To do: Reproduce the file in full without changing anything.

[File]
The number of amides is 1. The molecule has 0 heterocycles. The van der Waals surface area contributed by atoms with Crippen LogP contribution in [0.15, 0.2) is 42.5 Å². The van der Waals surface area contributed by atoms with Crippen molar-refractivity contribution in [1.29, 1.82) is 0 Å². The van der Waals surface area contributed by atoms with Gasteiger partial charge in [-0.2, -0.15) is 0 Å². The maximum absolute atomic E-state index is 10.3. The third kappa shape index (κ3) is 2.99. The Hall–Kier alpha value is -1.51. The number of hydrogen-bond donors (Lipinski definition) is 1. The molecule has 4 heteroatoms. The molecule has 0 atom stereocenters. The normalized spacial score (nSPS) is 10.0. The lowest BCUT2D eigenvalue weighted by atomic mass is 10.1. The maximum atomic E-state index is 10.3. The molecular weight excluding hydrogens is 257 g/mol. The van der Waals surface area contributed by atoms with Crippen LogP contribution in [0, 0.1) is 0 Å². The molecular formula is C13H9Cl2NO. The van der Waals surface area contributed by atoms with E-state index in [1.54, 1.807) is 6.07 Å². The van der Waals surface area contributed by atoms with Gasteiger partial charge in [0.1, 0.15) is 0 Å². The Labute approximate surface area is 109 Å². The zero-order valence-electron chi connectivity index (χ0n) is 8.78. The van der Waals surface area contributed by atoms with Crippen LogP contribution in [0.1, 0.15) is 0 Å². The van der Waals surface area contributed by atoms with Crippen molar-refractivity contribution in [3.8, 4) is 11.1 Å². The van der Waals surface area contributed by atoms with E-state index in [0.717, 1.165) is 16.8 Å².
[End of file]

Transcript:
The number of amides is 1. The molecule has 0 heterocycles. The van der Waals surface area contributed by atoms with Crippen LogP contribution in [0.15, 0.2) is 42.5 Å². The van der Waals surface area contributed by atoms with Crippen molar-refractivity contribution in [1.29, 1.82) is 0 Å². The van der Waals surface area contributed by atoms with Gasteiger partial charge in [-0.2, -0.15) is 0 Å². The maximum absolute atomic E-state index is 10.3. The third kappa shape index (κ3) is 2.99. The Hall–Kier alpha value is -1.51. The number of hydrogen-bond donors (Lipinski definition) is 1. The molecule has 4 heteroatoms. The molecule has 0 atom stereocenters. The normalized spacial score (nSPS) is 10.0. The lowest BCUT2D eigenvalue weighted by atomic mass is 10.1. The maximum atomic E-state index is 10.3. The molecular weight excluding hydrogens is 257 g/mol. The van der Waals surface area contributed by atoms with Crippen LogP contribution in [0, 0.1) is 0 Å². The molecular formula is C13H9Cl2NO. The van der Waals surface area contributed by atoms with E-state index in [1.54, 1.807) is 6.07 Å². The van der Waals surface area contributed by atoms with Gasteiger partial charge in [0.1, 0.15) is 0 Å². The Labute approximate surface area is 109 Å². The zero-order valence-electron chi connectivity index (χ0n) is 8.78. The van der Waals surface area contributed by atoms with Crippen LogP contribution in [0.1, 0.15) is 0 Å². The van der Waals surface area contributed by atoms with Crippen molar-refractivity contribution in [3.8, 4) is 11.1 Å². The van der Waals surface area contributed by atoms with E-state index in [0.717, 1.165) is 16.8 Å².